Do you want to keep power in the hands of the states, move to a more centralized federal oversight, or leave it as is?
Well, if you want regulation, you’ve got it. Or, at least, you’ve got it coming.

According to an incendiary editorial column published in the Madison, Wisc.-based The Capital Times, change could be on the way.

“There’s a bill edging its way through the House that would allow the nation’s big insurance corporations to actually choose who would regulate them–state governments that have regulated them for a century or a new federal insurance regulator that the legislation would create,” the editorial states.

“Most states, Wisconsin among them, long ago adopted tough and effective regulations that govern how insurance companies operate within their borders and contain safeguards for the insurance consumer,” writes the paper. “California, for example, strengthened its law in 1988 to provide oversight on the premiums auto insurers charge. It is estimated that has saved motorists an average of $133 per year.”

Fouling up
Weighing in on the subject, advisor Scott Neher says: “It gets tricky if you do business in multiple states. However, I would rather deal with that problem than have the federal government foul it up worse. I am not sure why Americans want more government control when most government programs do not work properly already. The SEC and IRS have already proven they cannot handle their regulatory obligations now, let alone if we add more to their plates. We are slowly sliding into a socialist state. Americans have got to wake up and then stand up and fight for the principles and morals our founding fathers built this country on.”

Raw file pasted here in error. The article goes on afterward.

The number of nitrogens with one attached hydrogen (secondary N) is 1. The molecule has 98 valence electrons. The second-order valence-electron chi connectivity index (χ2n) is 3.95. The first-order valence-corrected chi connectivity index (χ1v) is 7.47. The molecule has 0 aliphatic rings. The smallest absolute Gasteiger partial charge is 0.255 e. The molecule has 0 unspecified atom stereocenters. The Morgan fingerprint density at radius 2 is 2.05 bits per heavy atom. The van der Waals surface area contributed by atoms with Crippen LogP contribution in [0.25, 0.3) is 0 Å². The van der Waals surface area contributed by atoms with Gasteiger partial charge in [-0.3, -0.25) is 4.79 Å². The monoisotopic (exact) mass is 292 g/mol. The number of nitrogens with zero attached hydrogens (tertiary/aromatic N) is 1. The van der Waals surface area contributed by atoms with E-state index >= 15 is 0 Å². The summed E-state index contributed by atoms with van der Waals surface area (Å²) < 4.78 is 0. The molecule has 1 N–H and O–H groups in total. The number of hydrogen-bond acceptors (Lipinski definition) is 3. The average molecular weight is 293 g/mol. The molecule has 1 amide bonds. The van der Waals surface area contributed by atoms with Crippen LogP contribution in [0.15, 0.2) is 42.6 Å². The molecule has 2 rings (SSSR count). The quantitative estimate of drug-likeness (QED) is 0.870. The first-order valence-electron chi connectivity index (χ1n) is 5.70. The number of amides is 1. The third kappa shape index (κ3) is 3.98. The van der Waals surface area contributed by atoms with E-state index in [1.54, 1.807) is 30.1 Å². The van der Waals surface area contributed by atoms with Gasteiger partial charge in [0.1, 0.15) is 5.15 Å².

Jumping hurdles
Another advisor, Lloyd Lofton, looks at the issue a different way: “I have a concern about the federal government taking over anything that directly affects consumers. On the other hand, having every state enact their own laws adds to the cost for carriers and makes it difficult as a producer… Perhaps the question is what would the hurdles and concerns be that would have to be addressed to make it work for the federal government to regulate the insurance industry and what would happen to the state agencies?”

What are your thoughts on the looming regulation? Is change the way to go? Or should this bill go the way of the dodo?

As if 151A wasn’t enough to chew on …